LOS ANGELES– The U.S. Department of Energy (DOE) on Tuesday announced breakthrough on nuclear fusion energy.
The achievement of fusion ignition was made by scientists at the Lawrence Livermore National Laboratory (LLNL).
On Dec. 5, a team at the LLNL’s National Ignition Facility (NIF) conducted the first controlled fusion experiment in history to reach this milestone, also known as scientific energy breakeven, meaning it produced more energy from fusion than the laser energy used to drive it.
The DOE called it a “major scientific breakthrough” decades in the making that will pave the way for advancements in national defense and the future of clean power.
The NIF, the size of a sports stadium, uses powerful laser beams to create temperatures and pressures like those in the cores of stars and giant planets, and inside exploding nuclear weapons, according to the DOE.
The achievement will provide invaluable insights into the prospects of clean fusion energy, which would be a game-changer for efforts to achieve a net-zero carbon economy, according to the DOE.
“This is a landmark achievement for the researchers and staff at the National Ignition Facility who have dedicated their careers to seeing fusion ignition become a reality, and this milestone will undoubtedly spark even more discovery,” said U.S. Secretary of Energy Jennifer Granholm in a statement.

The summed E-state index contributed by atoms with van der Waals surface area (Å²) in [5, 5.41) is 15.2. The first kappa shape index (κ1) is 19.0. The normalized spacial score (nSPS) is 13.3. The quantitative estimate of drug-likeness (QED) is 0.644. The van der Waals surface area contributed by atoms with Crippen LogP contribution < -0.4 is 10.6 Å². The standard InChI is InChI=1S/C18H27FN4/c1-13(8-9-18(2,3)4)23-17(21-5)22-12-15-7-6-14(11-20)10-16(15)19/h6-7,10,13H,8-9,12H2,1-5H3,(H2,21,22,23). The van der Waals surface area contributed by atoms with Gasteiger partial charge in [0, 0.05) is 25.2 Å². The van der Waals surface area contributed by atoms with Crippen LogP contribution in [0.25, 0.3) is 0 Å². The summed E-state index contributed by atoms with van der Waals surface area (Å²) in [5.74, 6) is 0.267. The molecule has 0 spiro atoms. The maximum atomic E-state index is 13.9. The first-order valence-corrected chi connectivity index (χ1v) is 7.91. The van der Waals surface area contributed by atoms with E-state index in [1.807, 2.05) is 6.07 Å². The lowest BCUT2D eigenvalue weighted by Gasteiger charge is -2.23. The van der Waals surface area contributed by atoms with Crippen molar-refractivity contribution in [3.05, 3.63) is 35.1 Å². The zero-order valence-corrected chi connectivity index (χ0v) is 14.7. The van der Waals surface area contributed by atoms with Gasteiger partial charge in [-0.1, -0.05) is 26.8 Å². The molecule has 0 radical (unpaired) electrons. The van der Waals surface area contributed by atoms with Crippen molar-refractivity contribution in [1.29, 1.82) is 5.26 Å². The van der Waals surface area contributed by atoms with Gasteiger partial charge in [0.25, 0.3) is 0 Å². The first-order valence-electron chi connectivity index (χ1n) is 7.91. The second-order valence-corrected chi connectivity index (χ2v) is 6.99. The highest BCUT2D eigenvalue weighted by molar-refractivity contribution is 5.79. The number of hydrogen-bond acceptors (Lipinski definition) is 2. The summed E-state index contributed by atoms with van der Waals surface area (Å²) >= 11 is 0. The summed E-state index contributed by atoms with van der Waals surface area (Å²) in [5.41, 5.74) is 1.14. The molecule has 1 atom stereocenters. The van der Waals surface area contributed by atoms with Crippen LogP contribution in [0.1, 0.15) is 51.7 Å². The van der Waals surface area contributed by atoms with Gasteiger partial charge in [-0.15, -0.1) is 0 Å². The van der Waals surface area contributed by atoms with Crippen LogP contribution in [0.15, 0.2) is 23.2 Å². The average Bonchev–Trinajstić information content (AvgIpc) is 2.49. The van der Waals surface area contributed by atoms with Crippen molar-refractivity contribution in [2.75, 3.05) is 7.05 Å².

The LLNL’s experiment surpassed the fusion threshold by delivering 2.05 megajoules of energy to the target, resulting in 3.15 megajoules of fusion energy output, according to the DOE.
It demonstrated for the first time a most fundamental science basis for inertial fusion energy (IFE), said the DOE.
But many advanced science and technology developments are still needed to achieve simple, affordable IFE to power homes and businesses.
The DOE is currently restarting a broad-based, coordinated IFE program in the United States. Combined with private-sector investment, there is a lot of momentum to drive rapid progress toward fusion commercialization, said the DOE.
Fusion is the process by which two light nuclei combine to form a single heavier nucleus, releasing a large amount of energy. In the 1960s, a group of pioneering scientists at the LLNL hypothesized that lasers could be used to induce fusion in a laboratory setting.
This revolutionary idea later became inertial confinement fusion, kicking off more than 60 years of research and development in lasers, optics, diagnostics, target fabrication, computer modeling and simulation, and experimental design, according to the DOE.
To pursue this concept, the LLNL built a series of increasingly powerful laser systems, leading to the creation of the NIF, which is the world’s largest and most energetic laser system, according to the DOE. – Xinhua